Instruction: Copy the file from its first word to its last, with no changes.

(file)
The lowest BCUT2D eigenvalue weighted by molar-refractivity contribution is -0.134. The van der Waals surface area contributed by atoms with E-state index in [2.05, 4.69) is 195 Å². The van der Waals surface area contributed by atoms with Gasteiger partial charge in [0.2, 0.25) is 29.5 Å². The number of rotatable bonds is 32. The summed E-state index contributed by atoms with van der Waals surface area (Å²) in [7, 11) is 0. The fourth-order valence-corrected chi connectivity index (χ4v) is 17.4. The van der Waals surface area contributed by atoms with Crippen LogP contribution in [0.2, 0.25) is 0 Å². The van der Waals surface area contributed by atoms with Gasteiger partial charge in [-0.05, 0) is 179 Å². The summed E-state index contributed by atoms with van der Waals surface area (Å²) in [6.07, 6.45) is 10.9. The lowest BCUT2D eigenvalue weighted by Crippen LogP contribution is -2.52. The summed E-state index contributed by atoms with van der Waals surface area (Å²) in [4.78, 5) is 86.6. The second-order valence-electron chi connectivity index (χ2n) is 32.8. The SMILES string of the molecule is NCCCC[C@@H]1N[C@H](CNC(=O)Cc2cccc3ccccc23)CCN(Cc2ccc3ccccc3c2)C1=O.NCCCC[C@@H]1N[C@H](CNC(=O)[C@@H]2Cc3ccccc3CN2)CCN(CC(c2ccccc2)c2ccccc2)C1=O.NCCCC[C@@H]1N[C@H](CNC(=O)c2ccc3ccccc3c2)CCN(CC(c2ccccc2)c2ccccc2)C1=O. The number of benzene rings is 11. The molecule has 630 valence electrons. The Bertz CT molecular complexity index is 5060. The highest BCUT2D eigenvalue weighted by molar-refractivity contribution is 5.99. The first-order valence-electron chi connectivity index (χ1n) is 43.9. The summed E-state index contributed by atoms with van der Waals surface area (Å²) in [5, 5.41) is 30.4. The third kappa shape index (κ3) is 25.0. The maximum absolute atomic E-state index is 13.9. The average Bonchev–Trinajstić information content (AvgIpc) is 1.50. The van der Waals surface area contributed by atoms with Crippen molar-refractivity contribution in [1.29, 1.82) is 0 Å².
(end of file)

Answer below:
The lowest BCUT2D eigenvalue weighted by molar-refractivity contribution is -0.134. The van der Waals surface area contributed by atoms with E-state index in [2.05, 4.69) is 195 Å². The van der Waals surface area contributed by atoms with Gasteiger partial charge in [0.2, 0.25) is 29.5 Å². The number of rotatable bonds is 32. The summed E-state index contributed by atoms with van der Waals surface area (Å²) in [7, 11) is 0. The fourth-order valence-corrected chi connectivity index (χ4v) is 17.4. The van der Waals surface area contributed by atoms with Crippen LogP contribution in [0.2, 0.25) is 0 Å². The van der Waals surface area contributed by atoms with Gasteiger partial charge in [-0.05, 0) is 179 Å². The summed E-state index contributed by atoms with van der Waals surface area (Å²) in [6.07, 6.45) is 10.9. The lowest BCUT2D eigenvalue weighted by Crippen LogP contribution is -2.52. The summed E-state index contributed by atoms with van der Waals surface area (Å²) in [4.78, 5) is 86.6. The second-order valence-electron chi connectivity index (χ2n) is 32.8. The SMILES string of the molecule is NCCCC[C@@H]1N[C@H](CNC(=O)Cc2cccc3ccccc23)CCN(Cc2ccc3ccccc3c2)C1=O.NCCCC[C@@H]1N[C@H](CNC(=O)[C@@H]2Cc3ccccc3CN2)CCN(CC(c2ccccc2)c2ccccc2)C1=O.NCCCC[C@@H]1N[C@H](CNC(=O)c2ccc3ccccc3c2)CCN(CC(c2ccccc2)c2ccccc2)C1=O. The number of benzene rings is 11. The molecule has 630 valence electrons. The Bertz CT molecular complexity index is 5060. The highest BCUT2D eigenvalue weighted by molar-refractivity contribution is 5.99. The first-order valence-electron chi connectivity index (χ1n) is 43.9. The summed E-state index contributed by atoms with van der Waals surface area (Å²) in [5, 5.41) is 30.4. The third kappa shape index (κ3) is 25.0. The maximum absolute atomic E-state index is 13.9. The average Bonchev–Trinajstić information content (AvgIpc) is 1.50. The van der Waals surface area contributed by atoms with Crippen molar-refractivity contribution in [1.29, 1.82) is 0 Å².